Tenko’s Grand Dame of the Raj bows for the last time: Renée Asherson (1915-2014)

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Sylvia refuses to bow   (Photo: BBC)

Veteran actress Renée Asherson, Tenko’s Grande Dame of the Raj Sylvia Ashburton, died on 30 October 2014 at the age of 99. Her petite figure and elfin features unmistakeable, Renee was rarely out of work, making her mark on stage, film and TV.

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Renee Asherson in the Forties

In a career that spanned eight decades, Renée ’s year in Tenko was really little more than a footnote. Married for a time to the actor Robert Donat, Renée also worked alongside the likes of Olivier, Gielgud, Alec Guinness and Vivien Leigh. Her high profile roles included a wide range of classics, with plum roles such as Princess Katherine in the groundbreaking and seminal 1944 film version of Henry V and as Iris Winterton opposite John Mills in The Way to the Stars. Her final film role was as a blind medium in the spooky ghost story The Others with Nicole Kidman.

Classic TV roles included Mother Ancilla in another spooky story, Quiet as a Nun, the garrulous Miss Gailey in Clayhanger, a memorable appearance as the ill-fated Dora Bunner alongside Joan Hickson’s Miss Marple in the BBC’s unbeatable adaptation of A Murder is Announced, and Charmian Colston in the acclaimed Memento Mori with Stephanie Cole.

As Andy Priestner discovered while researching his book Remembering Tenko, Jean Anderson was the original choice to play Tenko’s Sylvia; but director Pennant Roberts chose to offer the role to Renée instead. After the first series, changes were made to the line-up of characters, and Sylvia was dropped. Speaking with Andy Priestner many years later, some of those behind the camera stated that they felt the character of Sylvia Ashburton was too energetic and spry, and was not the creaky and doddering woman that had been imagined. For Tenko series two, Jean Anderson joined the cast at last, playing the creaky and doddering Joss Holbrook, and went on to become one of the show’s most fondly remembered characters.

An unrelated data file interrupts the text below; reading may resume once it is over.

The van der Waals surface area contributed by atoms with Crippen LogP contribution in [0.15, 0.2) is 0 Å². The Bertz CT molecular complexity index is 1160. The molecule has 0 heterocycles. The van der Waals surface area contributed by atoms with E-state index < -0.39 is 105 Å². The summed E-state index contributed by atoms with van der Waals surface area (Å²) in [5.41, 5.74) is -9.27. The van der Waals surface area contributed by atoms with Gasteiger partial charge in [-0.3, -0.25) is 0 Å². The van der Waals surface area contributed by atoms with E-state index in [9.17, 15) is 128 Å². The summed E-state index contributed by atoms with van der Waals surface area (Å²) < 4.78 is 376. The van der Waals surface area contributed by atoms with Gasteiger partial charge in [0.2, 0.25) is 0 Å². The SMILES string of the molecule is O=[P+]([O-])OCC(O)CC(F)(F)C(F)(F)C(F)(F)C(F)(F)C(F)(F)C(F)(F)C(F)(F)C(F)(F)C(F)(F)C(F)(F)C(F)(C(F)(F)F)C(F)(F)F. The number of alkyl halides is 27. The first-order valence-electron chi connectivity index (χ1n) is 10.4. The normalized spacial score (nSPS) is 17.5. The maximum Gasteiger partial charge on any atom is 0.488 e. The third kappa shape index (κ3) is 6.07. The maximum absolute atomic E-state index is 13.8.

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Sylvia in reflective mood  (Photo: Radio Times)

Asherson seems to have brought too much of her own innate liveliness – her keep fit routine is a memorable moment – to the role of Sylvia, and this is in part may have led to her contract not being renewed for Tenko‘s second series. Ann Bell (Marion) was particularly upset about the news as she had very much enjoyed acting alongside her.

Sylvia’s first of many encounters with her captors         (Photo: Evgeny Gridneff)

In her single year in Tenko, Sylvia makes a huge impact: overcoming her racism towards Christina; putting her class aside and seeing a kindred spirit in Blanche; giving cash to Dorothy in her hour of need; and perhaps most memorably of all, intrepidly facing down the Japs with a defiant mutter of “God Save The King”. Sylvia represents the do-or-die attitude of the “old guard”, unafraid to give birth in the middle of nowhere, surrounded by jabbering natives.

Last seen among the internees leaving the first camp for the long march, in episode 1.10, Sylvia is sent off elsewhere and eventually dies off-screen. Her friends in the camp would remember her for years to come, and were pleased to have considered her a friend. Every inch the Memsahib, Sylvia’s change in attitude over the course of her eight episodes is a great example of intelligent writing and strong performance. Even if some members of the production team felt Renée Asherson’s performance lacked something it is certain that many fans of the series conversely rate her portrayal of Sylvia very highly indeed.

Chris Winwood

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About Andy Priestner

Trainer and consultant on social media, marketing and comms, user experience and ethnography, leadership, strategic thinking, change and LEGO Serious Play
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